Zimbabwe faces a shortage of sugar as the drought has severely affected sugar cane production in the Lowveld. Two dams that supply water to the Lowveld have since been decommissioned due to low water levels. Water rationing has now been introduced for sugar cane farmers amid indications that the water remaining in the supply dams would not last until the start of sugar cane harvesting around May.
If significant rains do not fall in the next few months, as has been forecast by the Meteorological Services Department, most of the sugar cane crop would be declared a write-off.
The country consumes between 350 000 and 400 000 tonnes of sugar per year, but production would be drastically cut this year because of the drought. This means more imports of sugar would be required to cover the gap until the next sugar cane harvesting period starts around April next year.
Rationing of irrigation water has already been introduced at Mkwasine Estates owing to critically low water levels in Manjirenji Dam that supplies 4 000 hectares of cane plantations at the estates.
Out of the other major supply dams in the Lowveld, Lake Mutirikwi is at 23 percent full, while Bangala Dam in Masvingo South and Muzhwi Dam in Chivi North are almost empty due to poor rains.
While Bangala and Muzhwi dams have since been decommissioned and no longer supply water to irrigate sugar cane, drawing of irrigation water from Lake Mutirikwi would be stopped if its levels drop to less than 10 percent.
Sources in the Lowveld sugar industry said irrigation water supplies in Lake Mutirikwi would be stopped in June unless rains come. The sources said some of the water would be reserved for supplies to Masvingo City, which relies solely on the dam.
Zimbabwe Sugar Cane Farmers’ Development Association chairman Mr Admore Veterai said the prevailing drought would impinge on the sugar cane output. He said the situation could have been better if Government had completed the construction of the Tokwe-Mukosi Dam.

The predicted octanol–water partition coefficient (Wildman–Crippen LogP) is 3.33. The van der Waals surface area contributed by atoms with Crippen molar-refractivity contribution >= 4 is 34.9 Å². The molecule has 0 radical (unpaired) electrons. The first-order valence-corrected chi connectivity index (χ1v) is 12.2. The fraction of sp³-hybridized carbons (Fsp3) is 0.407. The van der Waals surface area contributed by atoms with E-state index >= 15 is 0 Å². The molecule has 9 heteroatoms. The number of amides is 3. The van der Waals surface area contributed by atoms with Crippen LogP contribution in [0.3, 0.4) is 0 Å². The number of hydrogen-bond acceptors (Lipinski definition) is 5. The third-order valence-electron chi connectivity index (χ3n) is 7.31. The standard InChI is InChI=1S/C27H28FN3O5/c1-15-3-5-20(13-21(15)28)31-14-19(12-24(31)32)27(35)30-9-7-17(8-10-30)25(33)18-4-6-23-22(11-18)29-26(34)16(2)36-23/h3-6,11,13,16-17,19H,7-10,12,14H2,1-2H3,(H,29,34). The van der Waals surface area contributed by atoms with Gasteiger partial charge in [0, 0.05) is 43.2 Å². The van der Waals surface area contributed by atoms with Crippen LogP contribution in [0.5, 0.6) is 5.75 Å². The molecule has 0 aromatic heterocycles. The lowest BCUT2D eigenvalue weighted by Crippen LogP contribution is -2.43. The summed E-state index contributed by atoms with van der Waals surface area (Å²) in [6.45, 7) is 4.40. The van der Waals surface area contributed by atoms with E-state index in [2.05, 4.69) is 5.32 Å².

The water supply situation in the Lowveld cane plantations is very dire and the future looks bleak unless rains start falling to replenish dams that are either empty or critically low so that we can have enough water to last us until the next season,’’ said Mr Veterai.
“Completion of Tokwe-Mukosi Dam becomes even more urgent, especially considering that the dam can easily augment supplies from the existing dams since it will be very easy to convey the water to irrigate cane fields in the Lowveld.”
There are also reports that Lowveld sugar producer Tongaat Hulett is planning to reduce by almost half its 29 000 hectares of cane plantation, as shortage of irrigation water gets worse.
“Our projections for sugar output this year have been revised to less than 400 000 tonnes because of shortage of water, as most supply dams are either empty or critically low,” said a Tongaat Hulett employee who refused to be named.
“The situation is even going to get worse next year unless we start receiving some rains in the catchment area of our major dams. Water rationing has already been introduced at Mkwasine Estates where most farmers are now getting water supplies for only two days per week because of critically low water levels in Manjirenji Dam.
“Our hope is that it rains very soon because supplies from Lake Mutirikwi will be halted in June if the situation does not improve.’’ Tongaat Hulett corporate and communications manager Ms Adelaide Chikunguru could not be reached for comment. The company’s agriculture planning director, Mr Farai Msikavanhu, refused to comment, citing company protocol.
“I am sorry I cannot speak to you about any issues to do with Tongaat Hulett because I am not allowed to speak to you without authorisation,’’ he said.
Last year, Zimbabwe produced over 480 000 tonnes of sugar on the back of increased output by indigenous new farmers following the implementation of the Sustainable Rural Communities Programme (Susco) by Tongaat Hulett and Cane Lands Trust to help resettled farmers increase yields.